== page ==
PICK ASR! ~~ “Clyde’s” – City Lights Serves up Delicious Comedy/Drama

By Susan Dunn

Whatever you do, don’t come hungry to this play.

Your mental, visual, and even olfactory senses will be challenged from the opening scenes as new-hire Montrellous (subtly played by Fred Pitts) offers his chef’s token of competency to boss Clyde (smartly and adeptly delivered by Kimberly Ridgeway)–his first grilled cheese sandwich. In her cutting, tight-ass managerial style, Clyde turns the sandwich down and dumps his ex-con backstory, sweetly delivered by Montrellous, into her trivia box.

“… Clyde’s gives us characters unique…humane…worth caring about…”

Written by the prolific Lynn Nottage, Clyde’s is set in a truck stop’s back kitchen, where four ex-cons are lucky enough to work there laboring to produce sandwiches for truckers. Clyde has her own prison backstory, but we never hear it. She is all business in the here and now. Reprehensively, she takes advantage of newly released convicts with no normal life to return to and provides them with a small wage to sustain themselves. She’s been there, done that, and now makes it work for her own gains.

It takes the right touch to create the perfect sandwich, and in the “Clyde’s” restaurant kitchen these three have big dreams. From left: Letitia (Damaris Divito), Montrellous (Fred Pitts) and Rafael (Ricardo Cortés). Photo by Christian Pizzirani.

As Clyde and Montrellous exit, we meet Raphael, Letitia, and Jason, the rest of the line chefs. As they banter, they either assemble a sandwich or ruminate on the “ultimate sandwich,” their current inspiration and life goal…

“Maine lobster, potato roll gently toasted and buttered with roasted garlic, paprika, and cracked pepper with truffle mayo, caramelized fennel and a sprinkle of… of… dill.”

In a series of one-upmanship, each chef dreams up the most obscure ingredients. Raphael waxes poetic on his gustatory concoction of fabulous spices and add-ins which will prove irresistible and take you spiritually to a new level.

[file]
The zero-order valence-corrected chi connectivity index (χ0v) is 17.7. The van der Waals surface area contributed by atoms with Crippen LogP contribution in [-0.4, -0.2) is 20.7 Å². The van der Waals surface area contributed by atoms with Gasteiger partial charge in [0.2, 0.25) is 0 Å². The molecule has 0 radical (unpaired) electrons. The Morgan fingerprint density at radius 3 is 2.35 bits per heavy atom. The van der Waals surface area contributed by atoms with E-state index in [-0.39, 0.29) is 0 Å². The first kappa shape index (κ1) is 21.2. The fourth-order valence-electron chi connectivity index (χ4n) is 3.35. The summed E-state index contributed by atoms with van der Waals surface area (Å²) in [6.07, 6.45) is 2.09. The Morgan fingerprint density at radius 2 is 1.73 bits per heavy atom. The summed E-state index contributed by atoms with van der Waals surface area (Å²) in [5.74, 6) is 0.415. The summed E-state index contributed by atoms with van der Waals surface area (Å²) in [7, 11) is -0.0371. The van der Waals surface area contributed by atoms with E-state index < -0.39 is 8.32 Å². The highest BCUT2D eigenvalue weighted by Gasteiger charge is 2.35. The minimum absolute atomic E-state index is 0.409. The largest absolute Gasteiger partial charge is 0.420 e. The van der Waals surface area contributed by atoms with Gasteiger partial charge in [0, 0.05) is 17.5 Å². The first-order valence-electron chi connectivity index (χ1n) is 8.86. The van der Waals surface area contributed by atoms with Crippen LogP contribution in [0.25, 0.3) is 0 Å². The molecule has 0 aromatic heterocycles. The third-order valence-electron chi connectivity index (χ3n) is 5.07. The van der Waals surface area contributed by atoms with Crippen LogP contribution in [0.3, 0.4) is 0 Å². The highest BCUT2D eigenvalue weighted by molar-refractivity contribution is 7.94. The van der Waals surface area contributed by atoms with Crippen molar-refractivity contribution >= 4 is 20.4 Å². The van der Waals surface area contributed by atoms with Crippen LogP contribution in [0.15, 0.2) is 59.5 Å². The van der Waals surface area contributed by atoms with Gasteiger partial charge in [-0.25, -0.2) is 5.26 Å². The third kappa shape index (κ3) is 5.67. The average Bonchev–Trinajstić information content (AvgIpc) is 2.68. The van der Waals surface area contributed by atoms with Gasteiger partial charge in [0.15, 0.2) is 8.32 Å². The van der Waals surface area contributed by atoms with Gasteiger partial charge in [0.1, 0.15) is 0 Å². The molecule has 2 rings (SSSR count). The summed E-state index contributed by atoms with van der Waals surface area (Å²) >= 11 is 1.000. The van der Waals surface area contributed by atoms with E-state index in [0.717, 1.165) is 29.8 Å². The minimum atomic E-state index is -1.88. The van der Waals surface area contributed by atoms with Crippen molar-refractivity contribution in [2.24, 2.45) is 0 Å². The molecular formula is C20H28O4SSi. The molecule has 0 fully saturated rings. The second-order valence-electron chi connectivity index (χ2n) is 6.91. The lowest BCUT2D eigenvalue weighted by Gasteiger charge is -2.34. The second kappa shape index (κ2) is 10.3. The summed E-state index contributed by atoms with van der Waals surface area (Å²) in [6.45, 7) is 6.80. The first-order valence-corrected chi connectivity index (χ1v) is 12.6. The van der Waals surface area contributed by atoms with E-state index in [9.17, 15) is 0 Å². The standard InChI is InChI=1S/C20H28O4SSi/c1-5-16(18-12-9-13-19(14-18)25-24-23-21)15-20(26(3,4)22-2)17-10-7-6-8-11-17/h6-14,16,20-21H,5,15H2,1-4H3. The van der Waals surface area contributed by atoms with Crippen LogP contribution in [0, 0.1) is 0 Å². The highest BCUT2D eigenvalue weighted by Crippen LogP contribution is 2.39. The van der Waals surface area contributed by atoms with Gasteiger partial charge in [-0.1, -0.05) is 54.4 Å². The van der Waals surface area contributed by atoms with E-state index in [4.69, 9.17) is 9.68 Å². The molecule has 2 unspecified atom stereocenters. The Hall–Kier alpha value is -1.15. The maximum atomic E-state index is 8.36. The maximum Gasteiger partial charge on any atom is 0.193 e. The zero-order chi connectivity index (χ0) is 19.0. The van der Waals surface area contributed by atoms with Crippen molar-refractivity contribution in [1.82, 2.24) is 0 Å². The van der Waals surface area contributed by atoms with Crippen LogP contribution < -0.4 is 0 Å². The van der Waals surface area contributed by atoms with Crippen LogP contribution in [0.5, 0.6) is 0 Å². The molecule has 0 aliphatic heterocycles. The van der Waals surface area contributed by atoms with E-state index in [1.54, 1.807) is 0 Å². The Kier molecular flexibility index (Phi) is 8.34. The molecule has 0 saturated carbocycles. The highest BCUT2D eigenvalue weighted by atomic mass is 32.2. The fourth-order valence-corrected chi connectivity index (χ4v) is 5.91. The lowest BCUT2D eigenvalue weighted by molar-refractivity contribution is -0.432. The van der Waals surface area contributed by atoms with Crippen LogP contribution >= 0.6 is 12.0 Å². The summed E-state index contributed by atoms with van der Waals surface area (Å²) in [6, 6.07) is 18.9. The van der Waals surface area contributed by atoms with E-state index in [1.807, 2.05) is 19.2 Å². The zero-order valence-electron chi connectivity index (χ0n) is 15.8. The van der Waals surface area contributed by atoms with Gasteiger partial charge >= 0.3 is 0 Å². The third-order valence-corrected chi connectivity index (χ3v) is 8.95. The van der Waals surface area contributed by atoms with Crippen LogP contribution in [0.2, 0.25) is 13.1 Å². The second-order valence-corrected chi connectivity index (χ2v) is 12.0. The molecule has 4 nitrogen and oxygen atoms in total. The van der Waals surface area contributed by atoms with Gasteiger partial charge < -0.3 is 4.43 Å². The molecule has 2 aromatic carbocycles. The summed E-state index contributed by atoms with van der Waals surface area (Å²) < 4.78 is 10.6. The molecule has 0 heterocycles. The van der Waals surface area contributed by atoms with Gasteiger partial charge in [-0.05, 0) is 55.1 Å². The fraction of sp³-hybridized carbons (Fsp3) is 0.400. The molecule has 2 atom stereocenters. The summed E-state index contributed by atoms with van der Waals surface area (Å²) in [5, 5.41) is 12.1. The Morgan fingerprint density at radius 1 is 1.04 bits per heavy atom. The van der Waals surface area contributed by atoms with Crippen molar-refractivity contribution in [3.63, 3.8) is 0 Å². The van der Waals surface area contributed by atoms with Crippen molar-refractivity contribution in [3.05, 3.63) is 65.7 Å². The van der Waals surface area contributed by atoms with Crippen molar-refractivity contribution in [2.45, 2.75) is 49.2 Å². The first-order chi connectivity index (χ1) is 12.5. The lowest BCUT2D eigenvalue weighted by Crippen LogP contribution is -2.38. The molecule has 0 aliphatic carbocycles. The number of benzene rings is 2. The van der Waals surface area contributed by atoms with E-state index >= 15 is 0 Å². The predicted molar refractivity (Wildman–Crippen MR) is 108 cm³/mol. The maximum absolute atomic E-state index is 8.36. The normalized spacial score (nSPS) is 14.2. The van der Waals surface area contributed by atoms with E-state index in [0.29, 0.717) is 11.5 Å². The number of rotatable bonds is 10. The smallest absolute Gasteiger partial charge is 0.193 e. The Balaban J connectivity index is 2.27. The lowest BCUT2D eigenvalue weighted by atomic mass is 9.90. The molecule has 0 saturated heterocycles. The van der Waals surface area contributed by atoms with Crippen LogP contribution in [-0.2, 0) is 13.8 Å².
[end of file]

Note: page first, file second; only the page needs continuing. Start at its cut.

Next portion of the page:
Rafael (Ricardo Cortés, right) and Jason (Nick Mandracchia) swoon after tasting a fine, fine sandwich. Photo by Christian Pizzirani.

Admirably acted by Ricardo Cortes, Raphael is a Latino recovering addict, looking to reach out into a new life off the streets. He uses body language and gestures like a new-found drug. Letitia (Damaris Divito, outstanding) is both foil and enticement to Raphael. While he can’t stop his body, she can’t stop her mouth. With a child disabled from her drug use during pregnancy, and an unreliable ex-husband, she is swamped with trying to be the wage-earner and mother, and has served time for stealing drugs from a pharmacy for her daughter.

Newcomer Jason, sporting facial and body gang tattoos, gets the putdown from the others for wearing his lifestyle on his person. He is finally accepted when he breaks down to share his pre-prison story of his uncontrollable rage, assault and beating which almost turns to murder. Movingly portrayed by Nick Mandracchia, he gains acceptance with his co-workers if not with the standoffish Clyde.

Rafael (Ricardo Cortés, right) has his eye on co-worker Letitia (Damaris Divito) in “Clyde’s.” Photo by Christian Pizzirani.

Clyde’s is about starting over when your odds for success in life are few and seem to be working against you. The ex-cons seek redemption for past misadventures and crimes, for lack of life vision and personal self-control. Playwright Nottage shows us life’s human underbelly, struggling to make it with so few advantages. Clyde’s gives us characters unique and humane and worth caring about.

This production is admirably directed by Aldo Billingslea to create a tight ensemble that both bonds and breaks against itself in scene after scene. And it sparkles with lighting and sound that flesh out the truck-stop world. Eat your sandwich first and then head on over to Clyde’s for this compelling tragicomic story that sadly reflects many aspects of our world.


ASR Senior Writer Susan Dunn arrived in California from New York in 1991, and has been on the executive boards of Hillbarn Theatre, Altarena Playhouse, Berkeley Playhouse, Virago Theatre and Island City Opera, where she is a development director and stage manager. An enthusiastic advocate for new productions and local playwrights, she is a voting member of the SF Bay Area Theatre Critics Circle, and a recipient of a 2015 Alameda County Arts Leadership Award. Contact: susanmdunn@yahoo.com

Written byLynn Nottage
Directed byAldo Billingslea
Producing Company
City Lights Theater Company
Production DatesThru June 9th, 2024
Production Address529 S. Second St., San Jose
(408) 295-4200
Tickets$28 – $67
Reviewer ScoreMax in each category is 5/5
Aisle Seat Review Pick?YES!
Other Voices ...
"With its tasty repartee and redemptive mouthfeel, "Clyde’s" may not be Nottage’s most profound play, but you see why.... like (a) grilled cheese, (it) lifts into the sublime...."
“Clyde’s” is a fugal symphony of repeated motifs: the ding of the bell; a sandwich tossed in the trash; Montrellous’ mystic insights; Clyde’s vitriolic bile. It’s a sharply defined structure. But Nottage breaks it up with real-world chaos. It never feels like artifice."
"...(the play) ... transmits joy and deeply felt emotion across an audience visibly thrilled to be in its presence."